In Australia, the beach conjures up images of sand, surf and, most importantly, sun. It’s a place where you go to put your skin cells in trauma, eat ice cream and find some solace from the heat in the waves. Generally speaking, unless you’re a hardcore surfer or a nut, the beach is a summer place because on a hot day, it’s a cool place to be.

In Chile, the approach to the beach is quite different. It’s a place to go to when you want to escape the city regardless of the weather. This is partly because even in summer, swimming in Chile is not a thing for the faint hearted. Thanks to a nasty natural phenomenon known as the Humboldt Current, the water off most of Chile’s expansive coastline is exceedingly chilly, even in mid-summer. Instead of just throwing themselves into the waves, Chileans also enjoy standing on the rocks and watching them…for hours. For them, the beach is a cool place to go when you want to get back to nature without having to throw yourself into the water.

So even though the temperature was dropping and the skies were ominously grey when the relatively short (three-day) Easter long weekend came around, I headed for the beach with Leonel, Yennifer and another couple. Our destination was Isla Negra or Black Island, which is neither black nor an island. Despite the misleading name, Isla Negra remains popular with Chilean and foreign tourists because it is home to the ‘best’ of Pablo Neruda’s three houses. The late, great Nobel Prize winning poet is a national hero in Chile and all of his eccentric homes have been converted into museums. In love with sailing but prone to bouts of seasickness, Neruda designed his houses to resemble ships and filled them with artworks, expansive bottle collections and bright coloured wine glasses. And as well as having one of Pablo Neruda’s houses, Isla Negra also has a beach.

There was a chill in the air as we set off from Santiago and with typical Chilean concern, Yeniffer checked that I had packed wisely: “Have you brought a proper jacket?” she said looking at the thin, woollen jumper I was wearing. “It’s going to be cold at the beach.” I assured her I had packed a decent jacket in my backpack but as I did, I began to realise that I wouldn’t be needing the boardshorts that I had stuffed in on top of it.

Putting aside our better judgement, the five of us squeezed into Leonel’s motorised shopping trolley on the evening of Maundy Thursday and headed west, towards the Pacific Ocean. It was a tight fit in the car but at least it wasn’t cold. Outside, the story was different; the wind was fierce and the dark clouds blocked out the stars. Things weren’t any better on the roads as drivers, keen to get to the coast as quickly as possible, lurched from lane to lane with little regard for safety.

When we arrived in Isla Negra, we headed straight for the cabin we had booked. In Australia, a cabin refers to a purpose built, free-standing holiday home in a caravan park or holiday reserve. Here in Chile, a cabin, or cabana, means a section of someone’s house, which is set aside for tourists and holiday makers.

Our cabin was the ground floor of a two-storey house and it had three bedrooms, a combined living and dining area, a small kitchen and a tiny bathroom with poor ventilation, a leaking basin and a drainless floor. On the upside, it had hot water. The house had not been designed with building codes in mind and I was constantly ducking my head to avoid low doorways and exposed beams. But the cabin had its own enigmatic charm. According to the calendar on the wall, it was still December 2010 and although it was clearly out of date, it seemed fitting for a holiday at the beach.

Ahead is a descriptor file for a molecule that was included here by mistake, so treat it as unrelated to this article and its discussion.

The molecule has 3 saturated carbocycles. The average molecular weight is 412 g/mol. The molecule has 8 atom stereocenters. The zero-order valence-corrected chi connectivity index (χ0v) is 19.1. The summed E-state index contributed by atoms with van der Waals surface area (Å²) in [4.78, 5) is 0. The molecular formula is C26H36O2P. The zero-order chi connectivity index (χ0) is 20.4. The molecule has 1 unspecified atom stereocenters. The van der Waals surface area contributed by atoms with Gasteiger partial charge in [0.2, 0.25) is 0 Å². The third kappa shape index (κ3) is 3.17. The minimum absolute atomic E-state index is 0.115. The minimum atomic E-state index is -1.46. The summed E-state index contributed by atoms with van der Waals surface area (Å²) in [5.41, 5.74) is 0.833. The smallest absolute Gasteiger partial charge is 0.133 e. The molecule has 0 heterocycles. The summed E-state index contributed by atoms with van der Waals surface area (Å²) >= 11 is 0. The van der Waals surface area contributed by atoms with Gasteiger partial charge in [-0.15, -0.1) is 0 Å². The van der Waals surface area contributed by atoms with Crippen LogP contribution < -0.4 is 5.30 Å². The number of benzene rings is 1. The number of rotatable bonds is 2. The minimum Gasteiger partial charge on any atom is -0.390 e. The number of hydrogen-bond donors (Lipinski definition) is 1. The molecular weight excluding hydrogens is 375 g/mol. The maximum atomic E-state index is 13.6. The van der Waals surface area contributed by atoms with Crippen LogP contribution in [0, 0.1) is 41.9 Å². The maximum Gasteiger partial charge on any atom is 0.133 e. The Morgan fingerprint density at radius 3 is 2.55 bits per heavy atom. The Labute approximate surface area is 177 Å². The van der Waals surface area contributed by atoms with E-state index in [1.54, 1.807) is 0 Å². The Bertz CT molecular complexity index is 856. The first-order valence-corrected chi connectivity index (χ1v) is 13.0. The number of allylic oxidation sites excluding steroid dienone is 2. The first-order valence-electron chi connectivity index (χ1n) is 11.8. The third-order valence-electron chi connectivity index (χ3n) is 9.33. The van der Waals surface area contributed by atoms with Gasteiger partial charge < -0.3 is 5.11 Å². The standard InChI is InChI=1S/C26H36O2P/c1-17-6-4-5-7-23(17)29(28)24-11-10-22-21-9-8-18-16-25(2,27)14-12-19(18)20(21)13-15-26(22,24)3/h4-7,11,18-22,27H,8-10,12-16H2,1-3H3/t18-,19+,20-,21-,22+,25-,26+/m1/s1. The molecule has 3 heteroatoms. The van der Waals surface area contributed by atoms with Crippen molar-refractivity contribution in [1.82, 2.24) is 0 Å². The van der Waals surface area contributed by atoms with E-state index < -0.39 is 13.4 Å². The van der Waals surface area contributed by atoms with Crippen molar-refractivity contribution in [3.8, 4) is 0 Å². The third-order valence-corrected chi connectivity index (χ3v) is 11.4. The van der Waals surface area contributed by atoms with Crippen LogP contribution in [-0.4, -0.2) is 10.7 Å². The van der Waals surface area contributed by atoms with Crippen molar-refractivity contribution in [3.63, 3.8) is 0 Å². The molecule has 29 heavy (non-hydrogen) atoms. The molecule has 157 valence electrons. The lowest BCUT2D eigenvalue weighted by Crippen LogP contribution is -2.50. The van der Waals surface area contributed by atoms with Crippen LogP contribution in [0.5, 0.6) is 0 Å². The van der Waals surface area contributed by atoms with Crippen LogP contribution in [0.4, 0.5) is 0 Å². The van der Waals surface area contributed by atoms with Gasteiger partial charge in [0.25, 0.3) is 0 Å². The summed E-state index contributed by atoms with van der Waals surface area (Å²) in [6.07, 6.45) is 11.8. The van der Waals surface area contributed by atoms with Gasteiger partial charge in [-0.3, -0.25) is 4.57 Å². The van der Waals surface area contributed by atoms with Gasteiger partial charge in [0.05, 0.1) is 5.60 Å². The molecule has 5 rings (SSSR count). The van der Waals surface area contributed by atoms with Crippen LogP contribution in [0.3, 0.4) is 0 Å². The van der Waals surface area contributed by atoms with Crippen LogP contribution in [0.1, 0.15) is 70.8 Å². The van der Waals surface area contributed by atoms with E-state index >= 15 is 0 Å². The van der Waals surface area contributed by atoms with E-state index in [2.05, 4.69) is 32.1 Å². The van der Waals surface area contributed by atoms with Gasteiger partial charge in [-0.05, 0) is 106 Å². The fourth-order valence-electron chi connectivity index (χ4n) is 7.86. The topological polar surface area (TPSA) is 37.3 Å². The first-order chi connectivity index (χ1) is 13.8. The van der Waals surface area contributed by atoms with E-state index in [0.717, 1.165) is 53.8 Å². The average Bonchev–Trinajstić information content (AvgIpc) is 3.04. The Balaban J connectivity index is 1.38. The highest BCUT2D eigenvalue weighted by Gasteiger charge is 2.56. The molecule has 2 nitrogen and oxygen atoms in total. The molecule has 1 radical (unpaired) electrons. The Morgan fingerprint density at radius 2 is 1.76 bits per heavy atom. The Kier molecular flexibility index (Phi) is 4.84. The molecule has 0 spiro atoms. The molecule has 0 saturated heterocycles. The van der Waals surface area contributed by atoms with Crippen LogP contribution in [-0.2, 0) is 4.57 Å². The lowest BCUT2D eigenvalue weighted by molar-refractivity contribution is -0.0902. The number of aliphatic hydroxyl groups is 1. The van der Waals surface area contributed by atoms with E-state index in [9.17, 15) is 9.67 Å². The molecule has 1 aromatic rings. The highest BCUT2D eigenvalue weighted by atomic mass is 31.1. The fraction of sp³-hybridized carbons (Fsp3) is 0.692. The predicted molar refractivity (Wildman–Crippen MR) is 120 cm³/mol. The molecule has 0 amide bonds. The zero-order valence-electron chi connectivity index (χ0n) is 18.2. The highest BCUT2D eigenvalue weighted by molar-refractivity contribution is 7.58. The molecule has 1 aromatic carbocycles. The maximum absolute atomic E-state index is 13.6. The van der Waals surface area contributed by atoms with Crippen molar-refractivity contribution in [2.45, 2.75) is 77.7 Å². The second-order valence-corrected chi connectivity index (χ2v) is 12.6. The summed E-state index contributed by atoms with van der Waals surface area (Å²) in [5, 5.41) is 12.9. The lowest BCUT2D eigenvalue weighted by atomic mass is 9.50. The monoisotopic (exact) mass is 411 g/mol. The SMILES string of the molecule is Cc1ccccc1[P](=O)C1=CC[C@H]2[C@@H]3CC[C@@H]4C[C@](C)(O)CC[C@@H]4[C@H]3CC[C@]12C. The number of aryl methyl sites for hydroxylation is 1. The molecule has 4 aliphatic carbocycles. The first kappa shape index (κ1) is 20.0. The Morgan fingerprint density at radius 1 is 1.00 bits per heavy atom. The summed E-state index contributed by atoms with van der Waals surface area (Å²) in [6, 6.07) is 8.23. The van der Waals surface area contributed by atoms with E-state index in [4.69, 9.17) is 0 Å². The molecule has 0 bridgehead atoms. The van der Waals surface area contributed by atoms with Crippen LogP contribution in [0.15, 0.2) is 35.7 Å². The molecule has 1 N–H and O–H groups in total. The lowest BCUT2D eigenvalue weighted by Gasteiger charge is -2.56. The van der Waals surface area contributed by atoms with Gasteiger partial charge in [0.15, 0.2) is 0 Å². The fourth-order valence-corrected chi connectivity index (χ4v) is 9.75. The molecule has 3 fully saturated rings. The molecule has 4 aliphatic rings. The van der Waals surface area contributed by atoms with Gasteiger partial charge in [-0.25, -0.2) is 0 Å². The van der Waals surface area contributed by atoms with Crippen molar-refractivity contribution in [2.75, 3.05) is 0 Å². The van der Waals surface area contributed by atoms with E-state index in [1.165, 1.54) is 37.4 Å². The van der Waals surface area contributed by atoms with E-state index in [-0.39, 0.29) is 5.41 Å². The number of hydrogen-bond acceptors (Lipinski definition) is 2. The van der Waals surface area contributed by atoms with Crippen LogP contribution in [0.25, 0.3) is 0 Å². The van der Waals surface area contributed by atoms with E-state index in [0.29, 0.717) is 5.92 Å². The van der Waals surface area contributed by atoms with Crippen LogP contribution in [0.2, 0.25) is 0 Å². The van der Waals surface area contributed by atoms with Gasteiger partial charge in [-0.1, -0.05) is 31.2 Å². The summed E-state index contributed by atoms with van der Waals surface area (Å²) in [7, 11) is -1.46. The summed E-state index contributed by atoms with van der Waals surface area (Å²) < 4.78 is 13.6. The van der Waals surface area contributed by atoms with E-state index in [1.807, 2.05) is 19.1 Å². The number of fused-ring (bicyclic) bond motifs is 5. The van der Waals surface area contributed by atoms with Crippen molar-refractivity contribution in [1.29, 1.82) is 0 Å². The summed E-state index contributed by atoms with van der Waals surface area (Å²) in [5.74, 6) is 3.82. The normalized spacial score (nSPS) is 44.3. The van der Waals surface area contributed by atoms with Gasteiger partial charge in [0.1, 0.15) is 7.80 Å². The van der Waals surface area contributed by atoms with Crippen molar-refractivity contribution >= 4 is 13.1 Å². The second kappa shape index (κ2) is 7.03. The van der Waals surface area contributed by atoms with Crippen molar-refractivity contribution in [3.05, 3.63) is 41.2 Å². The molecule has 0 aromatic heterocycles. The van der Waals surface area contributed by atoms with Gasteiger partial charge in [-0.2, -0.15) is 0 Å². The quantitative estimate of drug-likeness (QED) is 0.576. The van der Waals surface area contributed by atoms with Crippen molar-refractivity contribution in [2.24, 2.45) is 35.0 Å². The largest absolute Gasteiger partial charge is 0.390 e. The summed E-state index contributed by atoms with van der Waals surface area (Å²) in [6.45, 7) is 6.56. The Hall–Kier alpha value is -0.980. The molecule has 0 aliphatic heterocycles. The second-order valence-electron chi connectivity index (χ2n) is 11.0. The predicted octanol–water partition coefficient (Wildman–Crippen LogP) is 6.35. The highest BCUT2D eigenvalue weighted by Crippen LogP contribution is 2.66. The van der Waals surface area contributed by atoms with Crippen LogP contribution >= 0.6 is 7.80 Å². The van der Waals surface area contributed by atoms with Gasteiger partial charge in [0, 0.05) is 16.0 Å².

When we arrived, the owner of the house was absent, having just returned to Santiago for her mother in law’s funeral. She had arranged for her neighbour to hand over the keys and when we pulled up at 12.30am, she stepped out of the shadows to greet us. After unpacking the shopping trolley and dumping our bags inside, we decided to brave the cold and headed down to the beach in our jackets and scarves. As we made our way past Pablo Neruda’s favourite house, five stray dogs joined us and followed us down to the sand. They were pretty excited at the prospect of human company and they yelped and gave their tails a fierce workout to express their excitement.

The beach itself was rocky, with an impressive collection of large boulders breaking out of the sand like sentinels guarding the coast. We sat on the rocks and watched as the waves crashed into the shore and felt the cold spray on our faces. Their were no other people around and the dogs danced along the edge of the water with their tails still wagging.

Overnight it rained and the dirt roads throughout Isla Negra turned to mud. The wind was cold, the sky was grey. Bed seemed like the best place to be so where stayed there most of Good Friday morning. When we finally did get up, we drove a couple of kilometres down the coast to a slightly bigger town where we stocked up on food supplies.

Sitting on the roof of the bakery across the road from the supermarket was a two-metre high Santa statue, waving his plaster hand at the passing traffic. Being Easter, it was clearly out of place but just like the calendar in the cabin, the giant Santa seemed appropriate for a beachside vacation.

By the time we got to Pablo Neruda’s house it was late afternoon and the place was packed. The guides at the window told us that they were not admitting anyone else that day. We turned around and headed to a nearby restaurant for a dinner of fried fish and shellfish soup. The sky was grey, the wind was cold, we weren’t swimming and we hadn’t visited Pablo Neruda’s famous house but it didn’t matter.

It was just nice to be by the sea, enjoying the fresh air, the huge waves and the even bigger horizon. I was starting to understand the Chilean’s perspective of the beach.